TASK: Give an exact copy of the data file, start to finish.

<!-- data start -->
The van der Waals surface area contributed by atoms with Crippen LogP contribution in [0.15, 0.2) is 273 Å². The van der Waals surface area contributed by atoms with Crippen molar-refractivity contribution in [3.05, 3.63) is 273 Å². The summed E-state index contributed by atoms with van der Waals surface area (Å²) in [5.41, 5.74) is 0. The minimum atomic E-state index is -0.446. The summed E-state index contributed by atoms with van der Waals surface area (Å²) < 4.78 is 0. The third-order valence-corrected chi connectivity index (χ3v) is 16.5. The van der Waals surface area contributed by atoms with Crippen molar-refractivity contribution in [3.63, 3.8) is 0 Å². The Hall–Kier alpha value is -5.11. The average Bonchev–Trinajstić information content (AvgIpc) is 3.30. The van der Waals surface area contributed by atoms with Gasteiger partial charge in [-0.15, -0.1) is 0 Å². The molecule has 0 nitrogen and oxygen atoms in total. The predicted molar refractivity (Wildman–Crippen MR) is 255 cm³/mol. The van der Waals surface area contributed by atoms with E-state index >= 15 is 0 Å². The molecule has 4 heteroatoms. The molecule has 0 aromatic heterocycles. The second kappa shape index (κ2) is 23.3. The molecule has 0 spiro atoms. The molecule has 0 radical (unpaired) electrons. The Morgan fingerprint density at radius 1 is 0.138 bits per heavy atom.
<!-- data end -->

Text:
The van der Waals surface area contributed by atoms with Crippen LogP contribution in [0.15, 0.2) is 273 Å². The van der Waals surface area contributed by atoms with Crippen molar-refractivity contribution in [3.05, 3.63) is 273 Å². The summed E-state index contributed by atoms with van der Waals surface area (Å²) in [5.41, 5.74) is 0. The minimum atomic E-state index is -0.446. The summed E-state index contributed by atoms with van der Waals surface area (Å²) < 4.78 is 0. The third-order valence-corrected chi connectivity index (χ3v) is 16.5. The van der Waals surface area contributed by atoms with Crippen molar-refractivity contribution in [3.63, 3.8) is 0 Å². The Hall–Kier alpha value is -5.11. The average Bonchev–Trinajstić information content (AvgIpc) is 3.30. The van der Waals surface area contributed by atoms with Gasteiger partial charge in [-0.15, -0.1) is 0 Å². The molecule has 0 nitrogen and oxygen atoms in total. The predicted molar refractivity (Wildman–Crippen MR) is 255 cm³/mol. The van der Waals surface area contributed by atoms with E-state index >= 15 is 0 Å². The molecule has 4 heteroatoms. The molecule has 0 aromatic heterocycles. The second kappa shape index (κ2) is 23.3. The molecule has 0 spiro atoms. The molecule has 0 radical (unpaired) electrons. The Morgan fingerprint density at radius 1 is 0.138 bits per heavy atom.